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'Never pass up the opportunity to have sex or appear on television’ was one of Gore Vidal’s many quotable frivolities. Approving at least the second half of the sentiment, last month I was filmed in interview for Swedish television, as a small contribution to a forthcoming series entitled Scenes That Changed Cinema. The scene I was asked to talk about was ‘Christian’s speech’ from Thomas Vinterberg’s Festen (1998.)
But anyhow, look at it again for yourself:
My credentials in Danish cinema come from having written a book about the Dogme 95 movement a full fifteen years ago now: The Name of this Book is Dogme 95. It was commissioned by Walter Donohue at Faber, and that commission led me to collaborate with director Saul Metzstein and producer Paula Jalfon (also the starry cinematographer Seamus McGarvey) on a companion-piece Channel 4 documentary. That doc - The Name of this Film is Dogme 95, natch - is scarcely seen nowadays but I was pleased to see a complete transcript with stills online here.
Dogme already seems a long time ago but I still get asked about it, and according to my friend Louise Anderson who teaches film the book still gets taught in schools and colleges. It’s out of print, inevitably, but available electronically. The titles of both the book and the doc are, of course, nods to the title of Talking Heads' 1982 live album, itself derived from David Byrne's on-stage introduction to Heads gigs back in the day.
I’m not sure I gave of my absolute best to the Swedish documentary crew. We shot outdoors on a London street-corner at a chilly hour of a March morning, and over time I became preoccupied less by the conversational matters at hand than by the stone-cold coming up through the soles of my boots. However it was fun to look back on a good bunch of films and some happy times spent in wonderful Copenhagen – I learned so much. I wrote this piece for the Guardian in 2000 and it's probably still true or true-ish.
Festen was a low-budget Danish film that went around the world, so we have to say its dramatic punch proved to be universal. Nonetheless it’s a very “Danish” production, as Thomas Vinterberg admitted in his charming manner when I met with him back in 1999. He spoke of having ‘touched something Danish’, also, amusedly, of having ‘spat in the eye of Danish tradition.’ The rape of children is a powerful, indeed unbearable subject for a drama and that, too – to the shame of humanity – is, perforce, a universal theme. But Vinterberg made use of it intelligently to fashion a little dramatic microcosm of a consensus society, suspicious of difference, permitting of hypocrisy.
(Let me just say that, personally, everything I saw and experienced in Denmark in the course of this project was right up my alley. I thought the place was great. I'd go live there like a shot, anytime. But then I'm a Lutheran kind of guy.)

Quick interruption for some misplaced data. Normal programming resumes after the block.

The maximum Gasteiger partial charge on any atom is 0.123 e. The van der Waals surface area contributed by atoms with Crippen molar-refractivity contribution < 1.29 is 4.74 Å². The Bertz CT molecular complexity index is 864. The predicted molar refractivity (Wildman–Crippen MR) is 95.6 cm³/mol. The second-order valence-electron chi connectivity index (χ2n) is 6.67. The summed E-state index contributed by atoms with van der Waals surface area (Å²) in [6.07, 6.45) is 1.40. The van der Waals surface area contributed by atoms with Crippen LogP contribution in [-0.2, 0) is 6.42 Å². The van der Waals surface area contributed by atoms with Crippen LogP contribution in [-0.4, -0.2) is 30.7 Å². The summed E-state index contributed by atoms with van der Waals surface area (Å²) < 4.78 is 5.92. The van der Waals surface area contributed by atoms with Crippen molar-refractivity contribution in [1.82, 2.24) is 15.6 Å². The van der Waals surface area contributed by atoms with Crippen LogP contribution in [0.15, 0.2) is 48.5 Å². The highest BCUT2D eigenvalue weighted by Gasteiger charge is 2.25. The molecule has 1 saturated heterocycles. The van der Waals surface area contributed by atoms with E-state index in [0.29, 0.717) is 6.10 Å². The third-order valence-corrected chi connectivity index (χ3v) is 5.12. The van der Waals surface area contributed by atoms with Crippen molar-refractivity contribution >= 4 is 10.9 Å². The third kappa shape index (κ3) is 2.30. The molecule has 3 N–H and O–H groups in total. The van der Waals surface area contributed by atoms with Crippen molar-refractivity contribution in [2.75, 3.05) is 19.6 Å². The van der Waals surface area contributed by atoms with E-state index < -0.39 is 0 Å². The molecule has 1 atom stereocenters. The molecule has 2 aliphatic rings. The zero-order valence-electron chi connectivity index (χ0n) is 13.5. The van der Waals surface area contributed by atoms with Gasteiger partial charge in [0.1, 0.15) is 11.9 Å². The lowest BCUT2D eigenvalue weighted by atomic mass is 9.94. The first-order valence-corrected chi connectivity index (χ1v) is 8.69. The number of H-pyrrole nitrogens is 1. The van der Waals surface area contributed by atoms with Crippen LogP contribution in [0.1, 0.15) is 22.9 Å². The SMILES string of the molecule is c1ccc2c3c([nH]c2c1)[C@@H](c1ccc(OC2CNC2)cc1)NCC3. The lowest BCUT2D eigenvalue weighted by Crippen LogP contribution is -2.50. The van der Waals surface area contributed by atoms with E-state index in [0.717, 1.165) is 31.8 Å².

Applying the austere rules of Dogme 95 tended to make for films that looked a lot messier than audiences were accustomed to, and even though 'shaky-cam' and natural light and so forth enjoyed a stylistic resurgence thereafter there are moviegoers, still, who can’t be doing with any of that. But Festen will always stand up as a piece of cinema because of its strong, indeed classical lines as a piece of drama, a Scandinavian chamber piece that obeys the Aristotelian unities and has shades of Hamlet (‘something rotten'!) and Ibsen in its tale of a family, a grand occasion, a secret, and a war between father and son.
Festen put Dogme 95 and a 'Danish wave' onto the map, but these waves, of course, break and roll back. Still, 1998 was a moment when the idea of what a movie was or should be underwent a useful change. It's not the fault of Lars von Trier and his comrades that, in retrospect, the influence of Dogme looks most apparent in 'found footage' horror movies, cheaply made rom-coms, and an unsatisfactory little sub-genre of 'films about film' from such luminaries as Steven Soderbergh and Mike Figgis.
The Dogme manifesto - with its reviling of the commercial bourgeois cinema of spectacle and its vaunting of movies with a moral outlook meant to ‘force the truth’ out of fiction - was up my street, too, in its day and I'm fond of it still. Roberto Rossellini, who knew all about this stuff, was right when he said 'There doesn't exist a technique for capturing truth. Only a moral position can do it.' In the end it's not about rules, it's about the artist and artistry. But all artists have rules of sorts - cf. Bresson: 'To forge for oneself iron laws, if only in order to obey or disobey them with difficulty.'